Use Of Victim Service Agencies By Victims Of Serious Violent Crime, 1993-2009

This report presents data from the National Crime Victimization Survey (NCVS) on trends in seeking help from victim-service agencies after experiencing a violent crime.

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Use Of Victim Service Agencies By Victims Of Serious Violent Crime, 1993-2009 by Lynn Langton for the US Department of Justice, Bureau of Justice Statistics (August 2011)

Presents data from the National Crime Victimization Survey (NCVS) on trends in the percentage of serious violent crime victims who received help or advice from a victim service agency from 1993 to 2009. This special report examines the relationship between a victim receiving assistance and criminal justice system actions pertaining to the crime, such as reporting the crime to the police, the police making an arrest, or a judge or prosecutor contacting the victim. It also examines the percentage of serious violent crime victims who received assistance by the characteristics of the victim and the victimization, including the victim's age, gender, race, the type of crime, the extent of the victim's injury, and victim-offender relationships.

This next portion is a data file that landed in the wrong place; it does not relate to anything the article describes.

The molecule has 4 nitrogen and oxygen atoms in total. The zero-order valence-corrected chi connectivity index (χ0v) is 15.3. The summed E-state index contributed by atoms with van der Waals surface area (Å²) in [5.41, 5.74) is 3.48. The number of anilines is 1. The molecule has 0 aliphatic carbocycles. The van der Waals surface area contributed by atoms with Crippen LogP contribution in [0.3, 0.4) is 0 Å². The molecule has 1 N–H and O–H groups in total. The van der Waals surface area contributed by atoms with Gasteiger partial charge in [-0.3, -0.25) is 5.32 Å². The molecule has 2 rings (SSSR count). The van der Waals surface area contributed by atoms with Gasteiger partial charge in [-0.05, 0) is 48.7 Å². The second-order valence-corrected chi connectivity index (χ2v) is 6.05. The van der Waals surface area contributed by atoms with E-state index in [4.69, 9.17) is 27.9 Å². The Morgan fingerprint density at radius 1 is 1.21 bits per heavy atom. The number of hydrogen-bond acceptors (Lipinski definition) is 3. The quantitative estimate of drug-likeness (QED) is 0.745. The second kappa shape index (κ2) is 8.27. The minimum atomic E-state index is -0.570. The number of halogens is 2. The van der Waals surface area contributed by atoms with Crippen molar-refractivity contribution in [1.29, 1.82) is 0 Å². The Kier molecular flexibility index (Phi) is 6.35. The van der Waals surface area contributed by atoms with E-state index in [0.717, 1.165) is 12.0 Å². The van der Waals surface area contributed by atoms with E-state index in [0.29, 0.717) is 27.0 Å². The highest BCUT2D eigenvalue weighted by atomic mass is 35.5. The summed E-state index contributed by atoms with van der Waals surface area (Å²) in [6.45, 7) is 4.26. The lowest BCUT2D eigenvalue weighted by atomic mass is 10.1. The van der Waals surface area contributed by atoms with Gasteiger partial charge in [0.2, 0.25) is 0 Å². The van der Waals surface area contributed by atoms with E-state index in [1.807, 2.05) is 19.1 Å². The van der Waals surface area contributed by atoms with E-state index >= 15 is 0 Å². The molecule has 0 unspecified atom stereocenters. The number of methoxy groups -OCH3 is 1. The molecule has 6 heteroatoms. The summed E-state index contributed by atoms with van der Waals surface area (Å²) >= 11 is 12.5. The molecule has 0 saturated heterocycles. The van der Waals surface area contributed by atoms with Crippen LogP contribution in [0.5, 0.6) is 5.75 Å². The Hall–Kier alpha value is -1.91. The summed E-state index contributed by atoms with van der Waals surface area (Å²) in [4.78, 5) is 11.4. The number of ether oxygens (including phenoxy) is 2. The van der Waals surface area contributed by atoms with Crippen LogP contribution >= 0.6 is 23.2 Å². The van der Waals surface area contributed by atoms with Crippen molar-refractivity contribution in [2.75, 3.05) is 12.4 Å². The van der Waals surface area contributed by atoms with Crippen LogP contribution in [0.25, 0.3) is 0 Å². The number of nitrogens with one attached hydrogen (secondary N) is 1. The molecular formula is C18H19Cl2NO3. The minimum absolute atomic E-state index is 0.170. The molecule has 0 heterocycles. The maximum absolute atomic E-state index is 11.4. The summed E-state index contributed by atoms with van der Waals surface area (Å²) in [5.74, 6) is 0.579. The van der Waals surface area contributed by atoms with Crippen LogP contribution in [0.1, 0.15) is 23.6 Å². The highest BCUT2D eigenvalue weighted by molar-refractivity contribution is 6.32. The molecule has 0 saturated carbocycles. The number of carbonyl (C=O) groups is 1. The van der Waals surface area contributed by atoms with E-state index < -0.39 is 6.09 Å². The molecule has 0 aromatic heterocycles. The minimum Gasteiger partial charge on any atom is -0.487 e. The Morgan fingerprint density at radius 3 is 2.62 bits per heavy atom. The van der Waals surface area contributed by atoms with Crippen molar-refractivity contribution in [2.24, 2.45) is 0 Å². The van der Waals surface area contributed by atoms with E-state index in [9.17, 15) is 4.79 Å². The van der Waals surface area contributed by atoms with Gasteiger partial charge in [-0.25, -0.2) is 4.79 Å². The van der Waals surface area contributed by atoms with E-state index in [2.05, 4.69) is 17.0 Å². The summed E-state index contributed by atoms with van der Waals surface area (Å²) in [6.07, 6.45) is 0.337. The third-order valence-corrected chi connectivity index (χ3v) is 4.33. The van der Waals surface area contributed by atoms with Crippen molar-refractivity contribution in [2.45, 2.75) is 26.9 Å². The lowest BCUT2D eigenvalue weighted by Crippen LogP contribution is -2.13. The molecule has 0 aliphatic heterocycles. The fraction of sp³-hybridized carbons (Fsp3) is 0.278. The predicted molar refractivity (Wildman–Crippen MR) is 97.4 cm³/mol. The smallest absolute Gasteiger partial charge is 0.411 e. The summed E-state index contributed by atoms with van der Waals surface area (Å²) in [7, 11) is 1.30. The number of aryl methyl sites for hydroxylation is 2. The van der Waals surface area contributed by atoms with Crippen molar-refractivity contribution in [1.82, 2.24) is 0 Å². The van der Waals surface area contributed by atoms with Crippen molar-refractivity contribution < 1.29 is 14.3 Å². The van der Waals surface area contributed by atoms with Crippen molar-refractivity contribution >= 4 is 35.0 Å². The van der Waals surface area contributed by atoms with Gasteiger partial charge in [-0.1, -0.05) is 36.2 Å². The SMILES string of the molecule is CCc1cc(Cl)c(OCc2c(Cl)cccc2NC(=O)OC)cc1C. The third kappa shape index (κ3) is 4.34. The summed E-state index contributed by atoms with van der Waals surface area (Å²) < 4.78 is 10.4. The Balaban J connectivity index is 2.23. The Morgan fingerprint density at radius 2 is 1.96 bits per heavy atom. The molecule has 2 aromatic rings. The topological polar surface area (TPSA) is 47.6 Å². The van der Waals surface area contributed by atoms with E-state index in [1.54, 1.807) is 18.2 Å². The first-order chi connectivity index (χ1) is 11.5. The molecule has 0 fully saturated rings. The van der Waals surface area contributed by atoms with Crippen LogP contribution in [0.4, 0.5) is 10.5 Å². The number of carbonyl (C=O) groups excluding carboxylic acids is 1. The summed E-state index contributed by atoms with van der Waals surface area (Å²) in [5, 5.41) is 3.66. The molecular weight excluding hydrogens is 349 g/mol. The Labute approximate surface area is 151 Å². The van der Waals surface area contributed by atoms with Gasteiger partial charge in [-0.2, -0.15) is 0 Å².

Highlights include the following:

  • About 9% of serious violent crime victims received direct assistance from a victim service agency from 1993 to 2009.
  • From 2000 to 2009, 14% of violent crime victims who reported the crime to the police received direct assistance from a victim service agency, compared to 4% when the crime was not reported.
  • Victims who received direct assistance from a victim service agency were more likely to see an arrest made in the case and have contact with a non-law enforcement criminal justice official, such as a judge or prosecutor, than victims who did not receive direct assistance.

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